Our management, including our Chief Executive Officer and Chief Financial Officer, does not expect that our disclosure controls or our internal controls will prevent or detect all errors and all fraud. A control system, no matter how well designed and operated, can provide only reasonable, not absolute, assurance that the control system’s objectives will be met. Further, the design of a control system must reflect the fact that there are resource constraints, and the benefits of controls must be considered relative to their costs. Because of the inherent limitations in all control systems, no evaluation of controls can provide absolute assurance that all control issues and instances of fraud, if any, within the Company have been detected. These inherent limitations include the realities that judgments in decision-making can be faulty, and that breakdowns can occur because of simple error or mistake. Controls can also be circumvented by the individual acts of some persons, by collusion of two or more people, or by management override of the controls. The design of any system of controls is based in part upon certain assumptions about the likelihood of future events, and there can be no assurance that any design will succeed in achieving its stated goals under all potential future conditions. Over time, controls may become inadequate because of changes in conditions or deterioration in the degree of compliance with associated policies or procedures. Because of the inherent limitations in a cost-effective control system, misstatements due to error or fraud may occur and not be detected.

 

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REPORT OF INDEPENDENT REGISTERED PUBLIC ACCOUNTING FIRM

 

 

To the Board of Directors and Shareholders of

Medifast, Inc.

 

We have audited Medifast, Inc.’s (the “Company”) internal control over financial reporting as of December 31, 2011, based on criteria established in Internal Control—Integrated Framework issued by the Committee of Sponsoring Organizations of the Treadway Commission The Company’s management is responsible for maintaining effective internal control over financial reporting and for its assessment of the effectiveness of internal control over financial reporting included in the accompanying “Management’s Report on Internal Control Over Financial Reporting”. Our responsibility is to express an opinion on the company's internal control over financial reporting based on our audit.

 

We conducted our audit in accordance with the standards of the Public Company Accounting Oversight Board (United States). Those standards require that we plan and perform the audit to obtain reasonable assurance about whether effective internal control over financial reporting was maintained in all material respects. Our audit included obtaining an understanding of internal control over financial reporting, assessing the risk that a material weakness exists, and testing and evaluating the design and operating effectiveness of internal control based on the assessed risk. Our audit also included performing such other procedures as we considered necessary in the circumstances. We believe that our audit provides a reasonable basis for our opinion.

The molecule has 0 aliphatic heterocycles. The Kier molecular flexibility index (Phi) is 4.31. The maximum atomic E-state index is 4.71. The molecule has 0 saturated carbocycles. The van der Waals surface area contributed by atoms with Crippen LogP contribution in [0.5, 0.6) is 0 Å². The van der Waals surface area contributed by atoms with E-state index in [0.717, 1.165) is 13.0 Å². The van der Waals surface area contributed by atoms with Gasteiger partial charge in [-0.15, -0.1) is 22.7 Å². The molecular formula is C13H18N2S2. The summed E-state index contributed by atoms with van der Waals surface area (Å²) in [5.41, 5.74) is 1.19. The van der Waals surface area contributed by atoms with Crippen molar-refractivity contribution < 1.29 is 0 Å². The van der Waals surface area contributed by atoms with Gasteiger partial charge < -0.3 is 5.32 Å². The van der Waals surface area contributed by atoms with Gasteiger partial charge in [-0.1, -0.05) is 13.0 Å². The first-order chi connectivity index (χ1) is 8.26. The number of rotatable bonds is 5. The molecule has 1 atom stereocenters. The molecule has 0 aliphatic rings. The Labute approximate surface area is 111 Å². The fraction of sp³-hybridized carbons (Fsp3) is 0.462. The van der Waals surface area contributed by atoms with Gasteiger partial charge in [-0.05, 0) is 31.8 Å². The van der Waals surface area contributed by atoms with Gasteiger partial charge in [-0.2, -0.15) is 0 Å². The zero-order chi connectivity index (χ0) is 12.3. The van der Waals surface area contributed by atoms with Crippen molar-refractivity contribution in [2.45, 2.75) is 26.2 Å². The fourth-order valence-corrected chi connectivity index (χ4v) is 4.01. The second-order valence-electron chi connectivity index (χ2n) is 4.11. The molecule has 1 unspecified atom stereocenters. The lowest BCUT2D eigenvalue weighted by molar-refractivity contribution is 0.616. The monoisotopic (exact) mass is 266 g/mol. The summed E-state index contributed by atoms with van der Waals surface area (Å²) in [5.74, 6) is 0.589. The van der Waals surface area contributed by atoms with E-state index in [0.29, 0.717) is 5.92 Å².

A company's internal control over financial reporting is a process designed to provide reasonable assurance regarding the reliability of financial reporting and the preparation of financial statements for external purposes in accordance with generally accepted accounting principles. A company's internal control over financial reporting includes those policies and procedures that (a) pertain to the maintenance of records that, in reasonable detail, accurately and fairly reflect the transactions and dispositions of the assets of the company; (b) provide reasonable assurance that transactions are recorded as necessary to permit preparation of financial statements in accordance with generally accepted accounting principles, and that receipts and expenditures of the company are being made only in accordance with authorizations of management and directors of the company; and (c) provide reasonable assurance regarding prevention or timely detection of unauthorized acquisition, use, or disposition of the company's assets that could have a material effect on the financial statements.

 

Because of its inherent limitations, internal control over financial reporting may not prevent or detect misstatements. Also, projections of any evaluation of effectiveness to future periods are subject to the risk that controls may become inadequate because of changes in conditions, or that the degree of compliance with the policies or procedures may deteriorate.

 

In our opinion, Medifast, Inc. maintained, in all material respects, effective internal control over financial reporting as of December 31, 2011, based on criteria established in Internal Control — Integrated Framework issued by the Committee of Sponsoring Organizations of the Treadway Commission.